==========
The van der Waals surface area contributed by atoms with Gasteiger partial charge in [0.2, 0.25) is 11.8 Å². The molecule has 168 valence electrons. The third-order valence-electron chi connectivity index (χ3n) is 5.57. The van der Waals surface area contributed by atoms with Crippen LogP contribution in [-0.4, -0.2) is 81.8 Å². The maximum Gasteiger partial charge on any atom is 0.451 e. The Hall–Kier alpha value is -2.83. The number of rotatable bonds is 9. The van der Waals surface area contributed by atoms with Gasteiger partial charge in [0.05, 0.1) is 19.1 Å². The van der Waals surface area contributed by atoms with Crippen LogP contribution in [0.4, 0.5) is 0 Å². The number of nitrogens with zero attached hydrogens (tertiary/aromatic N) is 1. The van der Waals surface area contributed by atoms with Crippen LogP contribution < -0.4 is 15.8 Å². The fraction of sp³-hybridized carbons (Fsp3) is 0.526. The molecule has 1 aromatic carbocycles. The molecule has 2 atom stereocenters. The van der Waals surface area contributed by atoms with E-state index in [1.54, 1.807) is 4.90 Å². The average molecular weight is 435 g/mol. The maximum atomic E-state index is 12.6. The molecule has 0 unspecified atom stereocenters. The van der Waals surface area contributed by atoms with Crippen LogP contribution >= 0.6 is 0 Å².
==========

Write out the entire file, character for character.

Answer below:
The van der Waals surface area contributed by atoms with Gasteiger partial charge in [0.2, 0.25) is 11.8 Å². The molecule has 168 valence electrons. The third-order valence-electron chi connectivity index (χ3n) is 5.57. The van der Waals surface area contributed by atoms with Crippen LogP contribution in [-0.4, -0.2) is 81.8 Å². The maximum Gasteiger partial charge on any atom is 0.451 e. The Hall–Kier alpha value is -2.83. The number of rotatable bonds is 9. The van der Waals surface area contributed by atoms with Gasteiger partial charge in [0.05, 0.1) is 19.1 Å². The van der Waals surface area contributed by atoms with Crippen LogP contribution in [0.4, 0.5) is 0 Å². The number of nitrogens with zero attached hydrogens (tertiary/aromatic N) is 1. The van der Waals surface area contributed by atoms with Crippen LogP contribution < -0.4 is 15.8 Å². The fraction of sp³-hybridized carbons (Fsp3) is 0.526. The molecule has 1 aromatic carbocycles. The molecule has 2 atom stereocenters. The van der Waals surface area contributed by atoms with E-state index in [1.54, 1.807) is 4.90 Å². The average molecular weight is 435 g/mol. The maximum atomic E-state index is 12.6. The molecule has 0 unspecified atom stereocenters. The van der Waals surface area contributed by atoms with Crippen LogP contribution >= 0.6 is 0 Å².